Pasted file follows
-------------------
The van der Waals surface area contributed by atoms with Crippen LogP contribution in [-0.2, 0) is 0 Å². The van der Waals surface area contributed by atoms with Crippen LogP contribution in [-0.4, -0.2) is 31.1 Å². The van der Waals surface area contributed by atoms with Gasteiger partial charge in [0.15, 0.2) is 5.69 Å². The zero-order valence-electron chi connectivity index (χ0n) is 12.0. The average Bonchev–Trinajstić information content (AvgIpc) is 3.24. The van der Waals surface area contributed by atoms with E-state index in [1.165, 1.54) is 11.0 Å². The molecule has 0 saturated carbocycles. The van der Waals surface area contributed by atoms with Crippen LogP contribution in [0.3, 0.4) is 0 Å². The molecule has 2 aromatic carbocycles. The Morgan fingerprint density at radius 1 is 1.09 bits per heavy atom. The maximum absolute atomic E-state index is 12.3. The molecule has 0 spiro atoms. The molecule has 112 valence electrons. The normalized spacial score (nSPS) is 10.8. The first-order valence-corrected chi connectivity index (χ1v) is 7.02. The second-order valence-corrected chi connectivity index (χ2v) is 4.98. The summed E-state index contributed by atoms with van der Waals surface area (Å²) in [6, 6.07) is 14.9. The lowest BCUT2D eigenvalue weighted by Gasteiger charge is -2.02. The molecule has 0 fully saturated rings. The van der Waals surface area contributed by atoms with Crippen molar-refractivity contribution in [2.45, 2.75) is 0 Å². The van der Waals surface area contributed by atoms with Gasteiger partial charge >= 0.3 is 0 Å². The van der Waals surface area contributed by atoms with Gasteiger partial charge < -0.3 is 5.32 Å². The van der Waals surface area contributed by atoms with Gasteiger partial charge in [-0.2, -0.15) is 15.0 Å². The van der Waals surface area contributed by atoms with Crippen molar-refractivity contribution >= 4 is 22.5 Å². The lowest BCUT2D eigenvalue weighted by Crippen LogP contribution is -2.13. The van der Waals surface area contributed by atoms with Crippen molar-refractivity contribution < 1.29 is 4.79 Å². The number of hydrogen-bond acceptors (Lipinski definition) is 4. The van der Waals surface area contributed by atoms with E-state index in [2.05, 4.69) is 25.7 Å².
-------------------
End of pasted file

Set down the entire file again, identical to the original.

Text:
The van der Waals surface area contributed by atoms with Crippen LogP contribution in [-0.2, 0) is 0 Å². The van der Waals surface area contributed by atoms with Crippen LogP contribution in [-0.4, -0.2) is 31.1 Å². The van der Waals surface area contributed by atoms with Gasteiger partial charge in [0.15, 0.2) is 5.69 Å². The zero-order valence-electron chi connectivity index (χ0n) is 12.0. The average Bonchev–Trinajstić information content (AvgIpc) is 3.24. The van der Waals surface area contributed by atoms with E-state index in [1.165, 1.54) is 11.0 Å². The molecule has 0 saturated carbocycles. The van der Waals surface area contributed by atoms with Crippen LogP contribution in [0.3, 0.4) is 0 Å². The molecule has 2 aromatic carbocycles. The Morgan fingerprint density at radius 1 is 1.09 bits per heavy atom. The maximum absolute atomic E-state index is 12.3. The molecule has 0 spiro atoms. The molecule has 112 valence electrons. The normalized spacial score (nSPS) is 10.8. The first-order valence-corrected chi connectivity index (χ1v) is 7.02. The second-order valence-corrected chi connectivity index (χ2v) is 4.98. The summed E-state index contributed by atoms with van der Waals surface area (Å²) in [6, 6.07) is 14.9. The lowest BCUT2D eigenvalue weighted by Gasteiger charge is -2.02. The molecule has 0 fully saturated rings. The van der Waals surface area contributed by atoms with Crippen molar-refractivity contribution in [2.45, 2.75) is 0 Å². The van der Waals surface area contributed by atoms with Gasteiger partial charge >= 0.3 is 0 Å². The van der Waals surface area contributed by atoms with Gasteiger partial charge < -0.3 is 5.32 Å². The van der Waals surface area contributed by atoms with Gasteiger partial charge in [-0.2, -0.15) is 15.0 Å². The van der Waals surface area contributed by atoms with Crippen molar-refractivity contribution >= 4 is 22.5 Å². The lowest BCUT2D eigenvalue weighted by Crippen LogP contribution is -2.13. The van der Waals surface area contributed by atoms with Crippen molar-refractivity contribution < 1.29 is 4.79 Å². The number of hydrogen-bond acceptors (Lipinski definition) is 4. The van der Waals surface area contributed by atoms with E-state index in [2.05, 4.69) is 25.7 Å².